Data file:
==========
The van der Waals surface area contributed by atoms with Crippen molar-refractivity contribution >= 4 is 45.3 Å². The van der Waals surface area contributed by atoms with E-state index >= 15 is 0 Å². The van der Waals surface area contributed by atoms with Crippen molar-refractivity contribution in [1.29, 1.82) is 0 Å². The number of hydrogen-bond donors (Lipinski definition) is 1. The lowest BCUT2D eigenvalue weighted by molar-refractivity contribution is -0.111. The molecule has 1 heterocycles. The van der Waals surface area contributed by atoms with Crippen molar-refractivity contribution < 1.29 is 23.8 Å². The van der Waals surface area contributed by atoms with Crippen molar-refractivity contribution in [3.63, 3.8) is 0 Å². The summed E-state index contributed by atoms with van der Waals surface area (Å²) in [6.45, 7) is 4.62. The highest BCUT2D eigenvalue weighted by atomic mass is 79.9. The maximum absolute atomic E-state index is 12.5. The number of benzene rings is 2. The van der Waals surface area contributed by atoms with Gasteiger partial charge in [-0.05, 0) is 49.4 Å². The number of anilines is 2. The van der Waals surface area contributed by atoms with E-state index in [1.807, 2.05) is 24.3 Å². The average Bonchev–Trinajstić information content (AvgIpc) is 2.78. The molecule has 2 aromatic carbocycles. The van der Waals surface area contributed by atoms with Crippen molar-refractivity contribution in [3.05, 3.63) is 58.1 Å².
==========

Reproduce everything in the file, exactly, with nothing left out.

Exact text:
The van der Waals surface area contributed by atoms with Crippen molar-refractivity contribution >= 4 is 45.3 Å². The van der Waals surface area contributed by atoms with E-state index >= 15 is 0 Å². The van der Waals surface area contributed by atoms with Crippen molar-refractivity contribution in [1.29, 1.82) is 0 Å². The number of hydrogen-bond donors (Lipinski definition) is 1. The lowest BCUT2D eigenvalue weighted by molar-refractivity contribution is -0.111. The molecule has 1 heterocycles. The van der Waals surface area contributed by atoms with Crippen molar-refractivity contribution < 1.29 is 23.8 Å². The van der Waals surface area contributed by atoms with Crippen molar-refractivity contribution in [3.63, 3.8) is 0 Å². The summed E-state index contributed by atoms with van der Waals surface area (Å²) in [6.45, 7) is 4.62. The highest BCUT2D eigenvalue weighted by atomic mass is 79.9. The maximum absolute atomic E-state index is 12.5. The number of benzene rings is 2. The van der Waals surface area contributed by atoms with Gasteiger partial charge in [-0.05, 0) is 49.4 Å². The number of anilines is 2. The van der Waals surface area contributed by atoms with E-state index in [1.807, 2.05) is 24.3 Å². The average Bonchev–Trinajstić information content (AvgIpc) is 2.78. The molecule has 2 aromatic carbocycles. The van der Waals surface area contributed by atoms with Crippen molar-refractivity contribution in [3.05, 3.63) is 58.1 Å².